## Jim and the Orders

Solutions This is a simple greedy algorithm. Naming $$t_i$$ the time of order $$i$$ and $$d_i$$ the time needed to complete order $$i$$, we sort all the orders by $$t_i + d_i$$ and by $$i$$. The idea implemented in C++: 1 2 3 4 5 6 7 8 9 10 int N, ti, di; cin >> N; vector<pair<int, int>> orders(N); for (auto i=1; i<=N; ++i) { cin >> ti >> di; orders[i-1] = {ti+di, i}; } sort(begin(orders), end(orders)); for (const auto& o : orders) cout << o. [Read More]

## Lily's Homework

Solutions The sum is minimal when the array is sorted. Both descending and ascending order will yield the minimum sum of the absolute difference of adjacent elements. We need to count the number of swaps in both cases. To find the number of swaps we have to find the number of cycles in the array. For instance, given the following array: 1 1 2 4 3 We can construct a directed graph by making each value of the array point to its sorted position: [Read More]

## Luck Balance

Solutions Simple observation: there is no point in winning unimportant contests so we can lose them all to get their luck. If $$K$$ is greater than the number of important contests, we can lose them all. In this case the luck balance is just the sum of all the contest values. Otherwise, we have to win some important contests but we don’t have to lose more than $$K$$. So the number of important contests to win is: [Read More]

## Marc's Cakewalk

Solutions This easy problem can be solved by first sorting the calories in decreasing order: 1 2 3 4 5 6 7 8 9 10 long long n; cin >> n; vector<int> v(n); copy_n(istream_iterator<int>(cin), n, begin(v)); sort(begin(v), end(v), greater<>{}); auto miles = 0ll; for (auto i=0; i<n; ++i) { miles += v[i] * (1ll<<i); } cout << miles; The zip | map | reduce pattern emerges from the code: conceptually, it’s like zipping each calory with the ith power of 2, mapping the pair with product and summing along the way: [Read More]

## Mark and Toys

Solutions Since we need to maximize the number of toys, we can sort the array in incresing order of price and pick them as long as the budget is available. A solution in C++: 1 2 3 4 5 6 7 8 9 10 11 12 13 14 15 16 17 18 19 20 21 22 23 #include <iterator> #include <vector> #include <iostream> #include <algorithm> using namespace std; int main() { int n, k; cin >> n >> k; vector<int> prices(n); copy_n(istream_iterator<int>(cin), n, begin(prices)); sort(begin(prices), end(prices)); auto toys = 0, cost=0; for (auto i=0u; i<prices. [Read More]

## Max Min

Solutions The problem reduces to choosing K consecutive numbers in a sorted list for which the value of D is minimum. Which can be easily done by sorting the given number and calculating D for each group of K consecutive number. Here is a possible C++ Solution: 1 2 3 4 5 6 7 8 9 10 11 12 13 14 15 16 17 18 19 20 21 22 23 24 #include <iterator> #include <cstdio> #include <vector> #include <iostream> #include <algorithm> #include <climits> using namespace std; int main() { int N, K; cin >> N >> K; vector<int> v(N); copy_n(istream_iterator<int>(cin), N, begin(v)); sort(begin(v), end(v)); auto tail = 0; auto head = K-1; auto unfairness = INT_MAX; while (head<N) { unfairness = min(unfairness, v[head]-v[tail]); tail++; head++; } cout << unfairness; } This results in a combination of zip | map | reduce patterns that in C++ can be written in terms of inner_product: [Read More]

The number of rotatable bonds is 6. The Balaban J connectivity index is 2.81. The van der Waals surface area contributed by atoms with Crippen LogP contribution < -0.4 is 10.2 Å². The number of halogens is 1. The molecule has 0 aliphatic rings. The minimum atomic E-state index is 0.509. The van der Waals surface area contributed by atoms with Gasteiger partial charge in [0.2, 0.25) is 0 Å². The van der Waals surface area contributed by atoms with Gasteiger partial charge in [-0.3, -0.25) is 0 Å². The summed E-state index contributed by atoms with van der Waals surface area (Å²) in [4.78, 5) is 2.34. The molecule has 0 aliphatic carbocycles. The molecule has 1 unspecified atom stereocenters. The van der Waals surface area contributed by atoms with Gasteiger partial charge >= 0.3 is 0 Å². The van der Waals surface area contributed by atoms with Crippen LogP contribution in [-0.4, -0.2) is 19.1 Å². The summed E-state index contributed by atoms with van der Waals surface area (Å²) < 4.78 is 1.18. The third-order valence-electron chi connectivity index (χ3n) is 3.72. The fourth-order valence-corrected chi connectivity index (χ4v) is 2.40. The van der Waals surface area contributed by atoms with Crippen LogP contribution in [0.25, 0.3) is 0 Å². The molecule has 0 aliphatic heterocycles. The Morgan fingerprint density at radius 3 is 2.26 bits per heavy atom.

## Minimum Absolute Difference in an Array

Solutions The brute force solution consists in calculating the absolute difference of each pair and reducing to the minimum value. This takes $$O(N^2)$$. We can find better solution, instead, by making a simple observation: the closest two numbers, the lowest their difference. It’s just like calculating the distance between points on the same axis. Indeed, the formula to calculate the distance between two points $$x1, x2$$ on the same axis is simply $$|x1-x2|$$. [Read More]

## Minimum Loss

Solutions The naive solution is quadratic and it’s too slow for a few test cases. We show it here, for completeness: 1 2 3 4 5 6 7 8 9 10 11 12 13 14 15 16 17 18 19 20 21 22 23 24 25 26 27 28 #include <iterator> #include <climits> #include <vector> #include <iostream> #include <algorithm> using namespace std; int main() { int n; cin >> n; vector<int> v(n); copy_n(istream_iterator<int>(cin), n, begin(v)); auto minLoss = INT_MAX; for (auto i=0; i<n; ++i) { for (auto j=i+1; j<n; ++j) { if (v[i] > v[j]) { minLoss = min(minLoss, v[i] - v[j]); } } } cout << minLoss; } Rust naive solution: [Read More]

## Number of Subordinates

Given two unsorted arrays arr1 and arr2 - possibly containing duplicates - for each element in arr1 print the number of elements less than or equal to it in array arr2. Input Format The first line contains an integer N. Two lines follow: the first array: N space-separated elements the second array: N space-separated elements Constraints N and M are at most 100'000 Each array element is at least 0 and at most 100'000. [Read More]

## Permuting Two Arrays

Solutions We can find the answer by sorting one of the arrays in ascending order and the other in descending order. Then we check if the sum of all elements in pairs is greater than or equal to $$K$$. It’s a greedy algorithm and its proof is left to the reader (see here). In C++: 1 2 3 4 5 6 7 8 sort(begin(v1), end(v1)); sort(begin(v2), end(v2), greater<int>()); bool ok = true; for (auto i=0; i<N && ok; ++i) { ok = (v1[i]+v2[i])>=K; } cout << (ok ? [Read More]